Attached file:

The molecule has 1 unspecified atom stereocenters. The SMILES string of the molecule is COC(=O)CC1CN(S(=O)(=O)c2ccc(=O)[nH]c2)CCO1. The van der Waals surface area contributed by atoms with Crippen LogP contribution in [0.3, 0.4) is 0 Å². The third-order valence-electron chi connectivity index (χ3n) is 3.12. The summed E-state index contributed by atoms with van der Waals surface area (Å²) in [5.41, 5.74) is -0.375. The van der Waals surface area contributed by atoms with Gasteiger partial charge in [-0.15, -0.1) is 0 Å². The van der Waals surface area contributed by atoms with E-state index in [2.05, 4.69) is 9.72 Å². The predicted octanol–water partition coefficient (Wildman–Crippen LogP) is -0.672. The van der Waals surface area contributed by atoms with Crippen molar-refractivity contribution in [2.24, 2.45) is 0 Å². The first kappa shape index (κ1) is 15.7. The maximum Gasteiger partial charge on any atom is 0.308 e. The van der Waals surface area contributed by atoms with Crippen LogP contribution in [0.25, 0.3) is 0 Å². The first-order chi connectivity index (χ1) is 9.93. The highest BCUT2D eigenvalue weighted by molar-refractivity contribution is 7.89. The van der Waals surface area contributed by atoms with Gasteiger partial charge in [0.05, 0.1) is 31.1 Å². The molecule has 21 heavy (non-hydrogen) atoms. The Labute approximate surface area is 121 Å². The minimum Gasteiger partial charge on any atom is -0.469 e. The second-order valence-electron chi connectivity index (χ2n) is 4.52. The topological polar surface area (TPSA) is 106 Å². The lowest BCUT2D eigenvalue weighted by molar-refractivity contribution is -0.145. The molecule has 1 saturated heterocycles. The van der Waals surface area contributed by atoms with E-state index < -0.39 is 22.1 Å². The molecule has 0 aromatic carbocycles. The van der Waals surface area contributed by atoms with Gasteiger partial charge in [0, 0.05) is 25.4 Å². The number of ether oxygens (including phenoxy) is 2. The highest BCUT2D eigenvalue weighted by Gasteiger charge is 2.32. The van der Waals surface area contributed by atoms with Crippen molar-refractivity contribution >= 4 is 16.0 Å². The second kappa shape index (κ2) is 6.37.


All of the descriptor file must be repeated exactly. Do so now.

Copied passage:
The molecule has 1 unspecified atom stereocenters. The SMILES string of the molecule is COC(=O)CC1CN(S(=O)(=O)c2ccc(=O)[nH]c2)CCO1. The van der Waals surface area contributed by atoms with Crippen LogP contribution in [0.3, 0.4) is 0 Å². The third-order valence-electron chi connectivity index (χ3n) is 3.12. The summed E-state index contributed by atoms with van der Waals surface area (Å²) in [5.41, 5.74) is -0.375. The van der Waals surface area contributed by atoms with Gasteiger partial charge in [-0.15, -0.1) is 0 Å². The van der Waals surface area contributed by atoms with E-state index in [2.05, 4.69) is 9.72 Å². The predicted octanol–water partition coefficient (Wildman–Crippen LogP) is -0.672. The van der Waals surface area contributed by atoms with Crippen molar-refractivity contribution in [2.24, 2.45) is 0 Å². The first kappa shape index (κ1) is 15.7. The maximum Gasteiger partial charge on any atom is 0.308 e. The van der Waals surface area contributed by atoms with Crippen LogP contribution in [0.25, 0.3) is 0 Å². The first-order chi connectivity index (χ1) is 9.93. The highest BCUT2D eigenvalue weighted by molar-refractivity contribution is 7.89. The van der Waals surface area contributed by atoms with Gasteiger partial charge in [0.05, 0.1) is 31.1 Å². The molecule has 21 heavy (non-hydrogen) atoms. The Labute approximate surface area is 121 Å². The minimum Gasteiger partial charge on any atom is -0.469 e. The second-order valence-electron chi connectivity index (χ2n) is 4.52. The topological polar surface area (TPSA) is 106 Å². The lowest BCUT2D eigenvalue weighted by molar-refractivity contribution is -0.145. The molecule has 1 saturated heterocycles. The van der Waals surface area contributed by atoms with E-state index < -0.39 is 22.1 Å². The molecule has 0 aromatic carbocycles. The van der Waals surface area contributed by atoms with Gasteiger partial charge in [0, 0.05) is 25.4 Å². The number of ether oxygens (including phenoxy) is 2. The highest BCUT2D eigenvalue weighted by Gasteiger charge is 2.32. The van der Waals surface area contributed by atoms with Crippen molar-refractivity contribution >= 4 is 16.0 Å². The second kappa shape index (κ2) is 6.37.